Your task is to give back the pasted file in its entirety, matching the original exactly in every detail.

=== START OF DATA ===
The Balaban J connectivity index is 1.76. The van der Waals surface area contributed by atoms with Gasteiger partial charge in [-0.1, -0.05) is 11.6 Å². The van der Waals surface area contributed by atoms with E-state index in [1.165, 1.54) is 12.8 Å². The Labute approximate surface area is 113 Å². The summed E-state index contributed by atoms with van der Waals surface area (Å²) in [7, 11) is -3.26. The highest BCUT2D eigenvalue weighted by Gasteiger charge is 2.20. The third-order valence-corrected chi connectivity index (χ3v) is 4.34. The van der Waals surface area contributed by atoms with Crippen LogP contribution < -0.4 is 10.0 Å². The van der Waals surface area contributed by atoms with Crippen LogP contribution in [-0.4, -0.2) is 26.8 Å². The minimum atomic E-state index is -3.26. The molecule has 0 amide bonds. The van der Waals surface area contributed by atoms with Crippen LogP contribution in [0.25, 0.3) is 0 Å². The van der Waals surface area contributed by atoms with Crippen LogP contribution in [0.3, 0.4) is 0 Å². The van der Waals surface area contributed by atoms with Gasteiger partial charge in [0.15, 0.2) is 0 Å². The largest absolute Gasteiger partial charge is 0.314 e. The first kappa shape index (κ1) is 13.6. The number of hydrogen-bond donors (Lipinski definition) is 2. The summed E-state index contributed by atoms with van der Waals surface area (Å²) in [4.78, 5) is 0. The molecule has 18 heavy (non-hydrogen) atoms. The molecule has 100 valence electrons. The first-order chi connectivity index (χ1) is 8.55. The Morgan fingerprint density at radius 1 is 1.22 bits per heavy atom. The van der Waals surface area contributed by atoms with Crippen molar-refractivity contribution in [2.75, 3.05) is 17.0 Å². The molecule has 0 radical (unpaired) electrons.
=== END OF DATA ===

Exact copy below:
The Balaban J connectivity index is 1.76. The van der Waals surface area contributed by atoms with Gasteiger partial charge in [-0.1, -0.05) is 11.6 Å². The van der Waals surface area contributed by atoms with E-state index in [1.165, 1.54) is 12.8 Å². The Labute approximate surface area is 113 Å². The summed E-state index contributed by atoms with van der Waals surface area (Å²) in [7, 11) is -3.26. The highest BCUT2D eigenvalue weighted by Gasteiger charge is 2.20. The third-order valence-corrected chi connectivity index (χ3v) is 4.34. The van der Waals surface area contributed by atoms with Crippen LogP contribution < -0.4 is 10.0 Å². The van der Waals surface area contributed by atoms with Crippen LogP contribution in [-0.4, -0.2) is 26.8 Å². The minimum atomic E-state index is -3.26. The molecule has 0 amide bonds. The van der Waals surface area contributed by atoms with Crippen LogP contribution in [0.25, 0.3) is 0 Å². The van der Waals surface area contributed by atoms with Crippen LogP contribution in [0.3, 0.4) is 0 Å². The van der Waals surface area contributed by atoms with Gasteiger partial charge in [0.15, 0.2) is 0 Å². The largest absolute Gasteiger partial charge is 0.314 e. The first kappa shape index (κ1) is 13.6. The number of hydrogen-bond donors (Lipinski definition) is 2. The summed E-state index contributed by atoms with van der Waals surface area (Å²) in [4.78, 5) is 0. The molecule has 18 heavy (non-hydrogen) atoms. The molecule has 100 valence electrons. The first-order chi connectivity index (χ1) is 8.55. The Morgan fingerprint density at radius 1 is 1.22 bits per heavy atom. The van der Waals surface area contributed by atoms with Crippen molar-refractivity contribution in [2.75, 3.05) is 17.0 Å². The molecule has 0 radical (unpaired) electrons.